*10/6/11 - Occupy the Airwaves [link to this
Two decades ago, thousands of people took to the air without permission from
the FCC to protest the agency's draconian policies regarding access to the
airwaves. The microradio movement
<http://diymedia.net/feature/micro/>conducted a campaign of electronic
civil disobedience <http://diymedia.net/archive/0811.htm#083111>,
demonstrating that there was plenty of space on the dial for community radio
while illustrating just how enriching local access to the airwaves can be.
The end result of this campaign was the creation of the
Today, more than 10 years on from LPFM's inception, unlicensed broadcasting
remains alive and well, although the act is not as explicitly politicized as
it once was.
This could change.
Last week, the Occupy Wall Street <http://occupywallst.org/>
http://occupywallst.org/ encampment established a microradio station at
107.1 FM. The station simulcasts the 24/7 live
coverage of life inside Zuccotti Park, as well as
street-level reportage of daily protest actions in New York City's financial
district. The growth of the occupation has been impressive, and the
establishment of a microradio station is another step in the action's
One idea that's been batted around involves integrating broadcasting into
the occupation's General Assembly <http://nycga.cc/>, which functions as its
governing body. City ordinances forbid the use of amplified sound systems in
the park, which has resulted in the development of a "human
system - speakers talk in sentence-fragments, which are repeated by the
crowd so all can hear the dialogue. While it's a very participatory method
of group communication, it's slow going and not necessarily scalable as the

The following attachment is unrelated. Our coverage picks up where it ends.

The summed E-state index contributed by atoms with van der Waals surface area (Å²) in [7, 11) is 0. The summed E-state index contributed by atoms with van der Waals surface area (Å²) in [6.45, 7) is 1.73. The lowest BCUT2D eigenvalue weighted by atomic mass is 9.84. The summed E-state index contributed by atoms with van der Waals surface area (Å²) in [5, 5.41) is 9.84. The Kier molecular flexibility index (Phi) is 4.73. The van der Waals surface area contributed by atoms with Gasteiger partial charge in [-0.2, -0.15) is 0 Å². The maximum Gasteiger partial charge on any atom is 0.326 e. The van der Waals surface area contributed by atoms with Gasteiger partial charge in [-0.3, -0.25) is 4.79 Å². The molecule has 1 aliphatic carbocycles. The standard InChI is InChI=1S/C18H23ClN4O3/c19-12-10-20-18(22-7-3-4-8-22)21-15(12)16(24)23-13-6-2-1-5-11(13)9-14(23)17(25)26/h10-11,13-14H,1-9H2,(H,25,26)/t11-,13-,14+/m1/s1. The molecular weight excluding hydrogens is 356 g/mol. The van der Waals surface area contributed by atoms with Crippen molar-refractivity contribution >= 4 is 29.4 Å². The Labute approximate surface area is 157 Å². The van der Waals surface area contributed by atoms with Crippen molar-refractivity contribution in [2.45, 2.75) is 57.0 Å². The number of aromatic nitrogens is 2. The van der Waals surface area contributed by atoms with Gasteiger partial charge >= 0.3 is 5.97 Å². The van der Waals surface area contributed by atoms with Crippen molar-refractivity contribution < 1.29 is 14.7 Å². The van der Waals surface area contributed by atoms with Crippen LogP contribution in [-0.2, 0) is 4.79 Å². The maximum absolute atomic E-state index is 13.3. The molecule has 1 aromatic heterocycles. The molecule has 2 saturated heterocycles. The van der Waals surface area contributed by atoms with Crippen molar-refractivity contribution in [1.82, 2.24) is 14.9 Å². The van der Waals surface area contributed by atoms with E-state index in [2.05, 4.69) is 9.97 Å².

In this instance, microradio could be employed to provide a non-amplified
public address system - simply plug the speaker's mic into a transmitter.
Radios are cheap, and many smartphones have built-in FM reception
capability. Some involved in the NYC action are
As more occupations are launched around the nation, their organizers have
taken notes on how Occupy Wall Street has grown. Adding microradio to the
tactical media mix makes lots of sense.
Radio still remains one of the most powerful tools of mass media available;
one need look no further than the right-wing bastion of talk radio which has
done so much to sully political discourse in this country. Microradio is
easily accessible to a large audience and relatively uncomplicated to
Unlike most other tools of protest-media, the critical infrastructure that
makes radio work is pretty much self-contained, which adds to its
Microradio is also extremely useful as an outreach tool. The station in
Zuccotti Park broadcasts to the occupation and immediate neighbors, which
can be useful in the maintenance of good community relations. Microradio
stations have been deployed in similar situations, such as festivals,
farmer's markets and picket lines, to extend the reach and impact of such
events beyond their physical presence. In addition, opening up access to the
airwaves in such a public manner helps to demystify the act of broadcasting